2014 Malaysian Grand Prix: Saturday Analysis

The wait continues for the first dry Qualifying session of 2014, as the famous Malaysian rainstorms hit the Sepang International Circuit in disruptive fashion today. Rain fell by the bucket load in the hour leading up to Q1, with the session delayed for 50 minutes due to the vast amounts of standing water, which saw even Bert Mylander having to work hard behind the wheel. When the session did eventually commence, it was well worth the wait, as it would incident packed. Lewis Hamilton bagged his second Pole Position of the season, edging out Sebastian Vettel by just 0.05 seconds. Mercedes raw speed was undoubtedly masked by the conditions, as the Brackley based squad posted ominous times in FP3 which suggest that the race is their’s for the taking. However, with Vettel splitting Hamilton and Rosberg, he could cause them headaches tomorrow.

England vs Germany

Back in Australia, the front row of the grid shared parallel’s with The Ashes, as Daniel Ricciardo’s Red Bull partnered the Pole sitter, Lewis Hamilton. While a Red Bull partners a Mercedes on the front row, it is Sebastian Vettel’s turn to attack Hamilton into turn one. Both drivers performed exceptionally well today, with Lewis an ever-present feature at the top of the timesheet. While he has seemed to be equal to Nico Rosberg throughout practice, Hamilton demonstrated his ability by excelling in the wet. ‘When the going gets tough, the tough get going,’ and this was the case for Lewis today.
“It’s always difficult when it rains but this year it is even more difficult with all the extra torque we have, but it was great fun,” Hamilton acknowledged. “At the end, I couldn’t see a thing – it was like driving through the clouds. I’m just grateful the lap I did before was good enough. It was definitely a little bit too close to Red Bull but I’m happy to be here.” Lewis will hope that his second Pole Position in consecutive races will not end in similar disappointment to in Australia. Ultimately, in dry conditions, both Mercedes cars are needed to keep each other honest at the front. 
Meanwhile, the RB10 once again proved just how good the chassis is. In wet conditions, when engine performance is less important than mechanical grip, Red Bull excelled and Vettel’s P2 demonstrated this. Considering their winter woes, the team should surly be ecstatic that they have made such vast improvements. Aside from a minor electrical glitch at the start of Q1, Vettel’s day went smoothly. However, Daniel Ricciardo was once again in the stewards office, however, on this occasion, he was the innocent party. In a Q2 session where Williams struggled, Valtteri Bottas was found to have held up a frustrated Aussie, who said to Sky Sports F1; “We raced each other a lot in junior categories and I thought we had quite a lot of respect for each other, but it’s a bit ridiculous how many times he’s done it now. I’ll go and have a word to him.” Bottas has received a three place grid penalty as a result of the incident, which is merely collateral damage for the Finn who could do no better than P15 in the rain sodden Q2. The FW36 seems very uncomfortable in wet conditions. Ricciardo managed a respectable P5 in Q3, yet his punchy analysis of the Bottas incident is the first signs of the honey badger’s mean streak.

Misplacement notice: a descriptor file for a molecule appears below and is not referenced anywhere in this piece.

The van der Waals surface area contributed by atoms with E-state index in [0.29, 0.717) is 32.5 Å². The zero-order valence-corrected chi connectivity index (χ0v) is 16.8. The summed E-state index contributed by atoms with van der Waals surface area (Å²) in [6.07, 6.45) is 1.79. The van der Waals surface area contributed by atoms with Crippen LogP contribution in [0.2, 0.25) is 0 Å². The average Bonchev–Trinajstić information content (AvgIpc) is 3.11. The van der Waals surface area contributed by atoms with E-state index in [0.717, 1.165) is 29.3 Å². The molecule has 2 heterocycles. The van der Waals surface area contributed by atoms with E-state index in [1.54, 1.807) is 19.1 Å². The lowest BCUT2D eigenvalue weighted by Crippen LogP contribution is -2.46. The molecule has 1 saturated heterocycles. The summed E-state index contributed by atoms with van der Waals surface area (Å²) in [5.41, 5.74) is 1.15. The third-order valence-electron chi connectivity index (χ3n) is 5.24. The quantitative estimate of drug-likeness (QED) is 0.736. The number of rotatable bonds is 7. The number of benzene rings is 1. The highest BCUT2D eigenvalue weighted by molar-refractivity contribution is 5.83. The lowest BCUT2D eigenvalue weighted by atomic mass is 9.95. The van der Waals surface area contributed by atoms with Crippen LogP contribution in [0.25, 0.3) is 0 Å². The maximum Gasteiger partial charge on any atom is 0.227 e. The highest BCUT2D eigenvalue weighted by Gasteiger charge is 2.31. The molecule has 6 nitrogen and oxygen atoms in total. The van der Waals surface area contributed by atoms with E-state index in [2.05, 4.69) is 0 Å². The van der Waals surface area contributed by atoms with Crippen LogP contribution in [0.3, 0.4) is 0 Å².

In The Wars

It was a similarly poor day for Caterham’s Marcus Ericsson, who suffered a nasty accident, which started at Turn three and did not finish until Turn four. The Swede hit the treacherous kerb on the outside of the high speed right hander, before sliding uphill into the barriers, almost collecting an alert Esteban Gutierrez, as he veered back across the circuit. In addition, Fernando Alonso’s day almost ended in disaster, when he suffered a clumsy collision with the Toro Rosso of Daniil Kvyat while the pair were on their outlaps in Q2. Kvyat made a move to the inside of Turn nine and Alonso turned into a late apex, which he found to be occupied by the 19-year-old. With Fernando’s left front top wishbone snapped it seemed to be game over, however, the Ferrari mechanics remarkably managed to fix the suspension, with Alonso returning to the action just minutes after the incident. With Fernando overcoming the balance and toe changes to qualify P4, both him and his mechanics deserve applause. The Ferrari team once again demonstrating their resolve, experience and expertise. 
While the incident was described as nothing more than a racing incident, Alonso’s joy at claiming P4 was somewhat overshadowed by his opinions of the incident. “The mechanics did a fantastic job,” Alonso told Sky Sports F1. “I didn’t see him coming. Obviously it was a bit of an aggressive drive on the outlap with this kind of visibility, but we were lucky enough to put the car together.” From P4, he is in a strong position to claim a podium tomorrow and with teammate Raikkonen in P6, it could be a very rewarding weekend for Ferrari.  

Qualifying Results

Q3
1 Lewis Hamilton Mercedes 1:59.431
2 Sebastian Vettel Red Bull 1:59.486 +0.055
3 Nico Rosberg Mercedes 2:00.050 +0.619
4 Fernando Alonso Ferrari 2:00.175 +0.744
5 Daniel Ricciardo Red Bull 2:00.541 +1.110
6 Kimi Raikkonen Ferrari 2:01.218 +1.787
7 Nico Hulkenberg Force India 2:01.712 +2.281
8 Kevin Magnussen McLaren 2:02.213 +2.782
9 Jean-Eric Vergne Toro Rosso 2:03.078 +3.647
10 Jenson Button McLaren 2:04.053 +4.622
Q2
11 Daniil Kvyat Toro Rosso 2:02.351
12 Esteban Gutierrez Sauber 2:02.369
13 Felipe Massa Williams 2:02.460
14 Sergio Perez Force India 2:02.511
15 Valtteri Bottas Williams 2:02.756
16 Romain Grosjean Lotus 2:02.885
Q1
17 Pastor Maldonado Lotus 2:02.074
18 Adrian Sutil Sauber 2:02.131
19 Jules Bianchi Marussia 2:02.702
20 Kamui Kobayashi Caterham 2:03.595
21 Max Chilton Marussia 2:04.388
22 Marcus Ericsson Caterham 2:04.407
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